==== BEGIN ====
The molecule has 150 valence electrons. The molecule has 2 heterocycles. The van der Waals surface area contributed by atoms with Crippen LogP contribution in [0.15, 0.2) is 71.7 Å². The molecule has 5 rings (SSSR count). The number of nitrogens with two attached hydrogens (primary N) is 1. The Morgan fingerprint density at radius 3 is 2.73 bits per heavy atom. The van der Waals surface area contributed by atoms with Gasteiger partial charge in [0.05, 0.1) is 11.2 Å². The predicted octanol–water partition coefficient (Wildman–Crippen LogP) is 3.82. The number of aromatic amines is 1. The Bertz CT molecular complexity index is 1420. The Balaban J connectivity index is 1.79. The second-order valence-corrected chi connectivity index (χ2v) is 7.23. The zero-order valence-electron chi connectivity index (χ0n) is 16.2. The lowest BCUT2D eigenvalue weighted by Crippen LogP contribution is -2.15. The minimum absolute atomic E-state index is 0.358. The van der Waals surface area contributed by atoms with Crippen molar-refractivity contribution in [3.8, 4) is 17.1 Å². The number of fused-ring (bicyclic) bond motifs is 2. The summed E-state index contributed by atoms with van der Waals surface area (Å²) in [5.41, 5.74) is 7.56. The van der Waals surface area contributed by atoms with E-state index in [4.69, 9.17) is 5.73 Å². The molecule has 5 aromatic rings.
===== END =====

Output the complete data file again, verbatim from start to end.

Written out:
The molecule has 150 valence electrons. The molecule has 2 heterocycles. The van der Waals surface area contributed by atoms with Crippen LogP contribution in [0.15, 0.2) is 71.7 Å². The molecule has 5 rings (SSSR count). The number of nitrogens with two attached hydrogens (primary N) is 1. The Morgan fingerprint density at radius 3 is 2.73 bits per heavy atom. The van der Waals surface area contributed by atoms with Gasteiger partial charge in [0.05, 0.1) is 11.2 Å². The predicted octanol–water partition coefficient (Wildman–Crippen LogP) is 3.82. The number of aromatic amines is 1. The Bertz CT molecular complexity index is 1420. The Balaban J connectivity index is 1.79. The second-order valence-corrected chi connectivity index (χ2v) is 7.23. The zero-order valence-electron chi connectivity index (χ0n) is 16.2. The lowest BCUT2D eigenvalue weighted by Crippen LogP contribution is -2.15. The minimum absolute atomic E-state index is 0.358. The van der Waals surface area contributed by atoms with Crippen molar-refractivity contribution in [3.8, 4) is 17.1 Å². The number of fused-ring (bicyclic) bond motifs is 2. The summed E-state index contributed by atoms with van der Waals surface area (Å²) in [5.41, 5.74) is 7.56. The van der Waals surface area contributed by atoms with E-state index in [4.69, 9.17) is 5.73 Å². The molecule has 5 aromatic rings.